A golden evening: 100 attend annual OE dinner

A golden evening: 100 attend annual OE dinner

The 117th Old Elizabethans’ Association Annual Dinner saw a group who joined QE in 1962 celebrate together 50 years on, with many reunited for the first time since they left the School. Attendance at the formal dinner reached 100 – a significant increase on last year.

Twelve former pupils celebrated the golden anniversary of their joining the School at the dinner in the main School Hall.

The 12 were brought together following extensive research by one of their number, OE Rob Walsh, with assistance from Martyn Bradish, the Chairman of the Association. Rob said: “Of the 90 joiners in that year, I was able to track down 64, using various websites. Of these 64, four had sadly died and seven lived overseas. I sent e-mails and letters to all others, inviting them to the Anniversary Dinner, and had many replies apologising that they were unable to attend the evening.

“For most of us who did attend, it was the first time we had met since leaving School, and the evening was filled with endless chat, reminiscing and swapping pictures. I only wish we had got together 20 years ago.”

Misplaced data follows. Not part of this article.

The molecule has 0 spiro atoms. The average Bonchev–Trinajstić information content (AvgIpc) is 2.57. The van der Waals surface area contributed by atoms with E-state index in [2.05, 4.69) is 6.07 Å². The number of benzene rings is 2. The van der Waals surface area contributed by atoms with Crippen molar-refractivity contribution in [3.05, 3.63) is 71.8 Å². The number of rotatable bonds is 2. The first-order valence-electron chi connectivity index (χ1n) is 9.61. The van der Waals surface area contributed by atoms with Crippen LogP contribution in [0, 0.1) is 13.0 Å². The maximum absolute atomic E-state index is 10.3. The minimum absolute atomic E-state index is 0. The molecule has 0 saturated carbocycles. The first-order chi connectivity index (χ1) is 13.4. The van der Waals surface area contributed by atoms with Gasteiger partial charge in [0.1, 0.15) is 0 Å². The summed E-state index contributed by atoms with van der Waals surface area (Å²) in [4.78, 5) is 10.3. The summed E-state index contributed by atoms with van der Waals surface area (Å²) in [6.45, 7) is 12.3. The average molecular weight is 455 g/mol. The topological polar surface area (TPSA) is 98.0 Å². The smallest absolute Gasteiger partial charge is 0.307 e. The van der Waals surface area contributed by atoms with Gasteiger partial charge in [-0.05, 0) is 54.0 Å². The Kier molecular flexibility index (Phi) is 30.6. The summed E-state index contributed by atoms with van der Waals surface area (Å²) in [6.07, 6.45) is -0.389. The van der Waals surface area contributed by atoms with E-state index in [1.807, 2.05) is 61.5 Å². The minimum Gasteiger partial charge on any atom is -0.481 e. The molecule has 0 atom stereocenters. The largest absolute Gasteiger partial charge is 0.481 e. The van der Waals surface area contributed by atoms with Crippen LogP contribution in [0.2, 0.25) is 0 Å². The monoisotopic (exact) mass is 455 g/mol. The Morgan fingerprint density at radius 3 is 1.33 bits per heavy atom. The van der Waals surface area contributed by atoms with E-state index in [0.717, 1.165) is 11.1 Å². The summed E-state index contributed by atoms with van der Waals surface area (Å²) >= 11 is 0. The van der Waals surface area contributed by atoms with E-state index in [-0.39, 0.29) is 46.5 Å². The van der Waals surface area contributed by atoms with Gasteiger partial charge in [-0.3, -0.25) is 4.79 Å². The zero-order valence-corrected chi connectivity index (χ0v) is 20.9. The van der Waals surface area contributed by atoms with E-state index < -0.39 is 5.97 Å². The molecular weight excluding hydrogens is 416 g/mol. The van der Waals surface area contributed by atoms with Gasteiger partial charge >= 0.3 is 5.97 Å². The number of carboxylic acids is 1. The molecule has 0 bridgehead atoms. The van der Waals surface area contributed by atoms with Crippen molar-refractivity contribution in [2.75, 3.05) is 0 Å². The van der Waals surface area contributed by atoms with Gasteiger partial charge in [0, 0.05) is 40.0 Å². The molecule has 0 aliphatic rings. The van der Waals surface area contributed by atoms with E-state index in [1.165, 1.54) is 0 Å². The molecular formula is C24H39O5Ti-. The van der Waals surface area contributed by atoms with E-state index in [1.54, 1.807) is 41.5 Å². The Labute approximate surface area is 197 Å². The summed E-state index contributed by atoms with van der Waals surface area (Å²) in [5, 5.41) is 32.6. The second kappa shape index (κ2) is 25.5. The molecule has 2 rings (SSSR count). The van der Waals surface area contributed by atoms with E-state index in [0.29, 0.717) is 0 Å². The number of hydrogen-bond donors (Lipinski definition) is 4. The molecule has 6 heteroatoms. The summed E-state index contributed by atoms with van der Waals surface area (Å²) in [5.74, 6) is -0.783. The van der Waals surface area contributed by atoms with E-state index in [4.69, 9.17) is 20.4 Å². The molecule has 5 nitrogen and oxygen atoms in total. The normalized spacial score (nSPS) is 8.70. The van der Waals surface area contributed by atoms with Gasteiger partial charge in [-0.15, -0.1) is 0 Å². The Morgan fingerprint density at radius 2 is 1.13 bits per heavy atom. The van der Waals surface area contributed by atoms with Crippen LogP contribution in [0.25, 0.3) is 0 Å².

In addition to the 12, as is usual all who left the School ten years ago were sent invitations. Of course, all OEs were welcome and there was a good spread of old boys from across the generations.

The evening began with a sherry reception at 7.15pm and was followed by dinner at 8pm at which salmon mousse, braised lamb shank and crème brûlée were served. The dress code was black tie or lounge suit.

The MC for the evening was the President of the Association, David Farrer.  Nigethan Sathiyalingam, the School Captain, proposed a toast to the Association and Martyn Bradish replied with a speech. John Keeley, who was part of the historic QE trip to Russia in 1962 – and therefore was celebrating another golden anniversary – also made a speech and proposed a toast to the School. The Headmaster, Neil Enright, responded.

“It was a thoroughly enjoyable evening,” said Mr Enright. “It was particularly pleasing to note the increase in attendance and to witness how much enjoyment the Old Elizabethans gained from meeting once again, often after a break of nearly half a century.”